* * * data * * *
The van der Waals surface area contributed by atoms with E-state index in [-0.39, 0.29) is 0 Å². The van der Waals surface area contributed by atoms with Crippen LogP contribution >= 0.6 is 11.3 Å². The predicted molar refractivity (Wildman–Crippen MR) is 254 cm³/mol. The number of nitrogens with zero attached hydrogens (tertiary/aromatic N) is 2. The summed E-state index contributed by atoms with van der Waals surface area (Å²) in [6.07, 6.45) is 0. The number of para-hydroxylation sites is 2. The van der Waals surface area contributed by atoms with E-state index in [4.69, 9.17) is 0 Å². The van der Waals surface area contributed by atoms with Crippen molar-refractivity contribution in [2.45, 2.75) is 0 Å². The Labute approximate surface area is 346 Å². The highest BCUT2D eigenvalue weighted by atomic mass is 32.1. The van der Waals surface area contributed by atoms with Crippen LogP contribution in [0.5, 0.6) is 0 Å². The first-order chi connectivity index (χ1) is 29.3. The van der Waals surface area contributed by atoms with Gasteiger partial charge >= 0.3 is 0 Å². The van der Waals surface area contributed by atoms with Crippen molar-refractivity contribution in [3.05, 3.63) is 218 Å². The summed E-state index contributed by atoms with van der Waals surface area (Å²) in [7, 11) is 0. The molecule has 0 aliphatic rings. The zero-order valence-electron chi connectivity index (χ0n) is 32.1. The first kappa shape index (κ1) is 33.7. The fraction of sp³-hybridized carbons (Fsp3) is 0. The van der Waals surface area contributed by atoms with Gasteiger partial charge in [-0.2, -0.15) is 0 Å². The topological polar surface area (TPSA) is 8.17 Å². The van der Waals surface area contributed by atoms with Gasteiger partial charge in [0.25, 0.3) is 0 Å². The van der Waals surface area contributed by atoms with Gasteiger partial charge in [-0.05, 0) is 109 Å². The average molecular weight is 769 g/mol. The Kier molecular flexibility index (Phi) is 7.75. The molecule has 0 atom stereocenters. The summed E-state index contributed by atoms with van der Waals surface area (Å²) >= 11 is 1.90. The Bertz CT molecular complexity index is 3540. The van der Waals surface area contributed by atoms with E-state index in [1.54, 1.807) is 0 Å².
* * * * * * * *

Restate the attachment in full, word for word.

The van der Waals surface area contributed by atoms with E-state index in [-0.39, 0.29) is 0 Å². The van der Waals surface area contributed by atoms with Crippen LogP contribution >= 0.6 is 11.3 Å². The predicted molar refractivity (Wildman–Crippen MR) is 254 cm³/mol. The number of nitrogens with zero attached hydrogens (tertiary/aromatic N) is 2. The summed E-state index contributed by atoms with van der Waals surface area (Å²) in [6.07, 6.45) is 0. The number of para-hydroxylation sites is 2. The van der Waals surface area contributed by atoms with E-state index in [4.69, 9.17) is 0 Å². The van der Waals surface area contributed by atoms with Crippen molar-refractivity contribution in [2.45, 2.75) is 0 Å². The Labute approximate surface area is 346 Å². The highest BCUT2D eigenvalue weighted by atomic mass is 32.1. The van der Waals surface area contributed by atoms with Crippen LogP contribution in [0.5, 0.6) is 0 Å². The first-order chi connectivity index (χ1) is 29.3. The van der Waals surface area contributed by atoms with Gasteiger partial charge >= 0.3 is 0 Å². The van der Waals surface area contributed by atoms with Crippen molar-refractivity contribution in [3.05, 3.63) is 218 Å². The summed E-state index contributed by atoms with van der Waals surface area (Å²) in [7, 11) is 0. The molecule has 0 aliphatic rings. The zero-order valence-electron chi connectivity index (χ0n) is 32.1. The first kappa shape index (κ1) is 33.7. The fraction of sp³-hybridized carbons (Fsp3) is 0. The van der Waals surface area contributed by atoms with Gasteiger partial charge in [-0.2, -0.15) is 0 Å². The topological polar surface area (TPSA) is 8.17 Å². The van der Waals surface area contributed by atoms with Gasteiger partial charge in [0.25, 0.3) is 0 Å². The van der Waals surface area contributed by atoms with Gasteiger partial charge in [-0.05, 0) is 109 Å². The average molecular weight is 769 g/mol. The Kier molecular flexibility index (Phi) is 7.75. The molecule has 0 atom stereocenters. The summed E-state index contributed by atoms with van der Waals surface area (Å²) >= 11 is 1.90. The Bertz CT molecular complexity index is 3540. The van der Waals surface area contributed by atoms with E-state index in [1.54, 1.807) is 0 Å².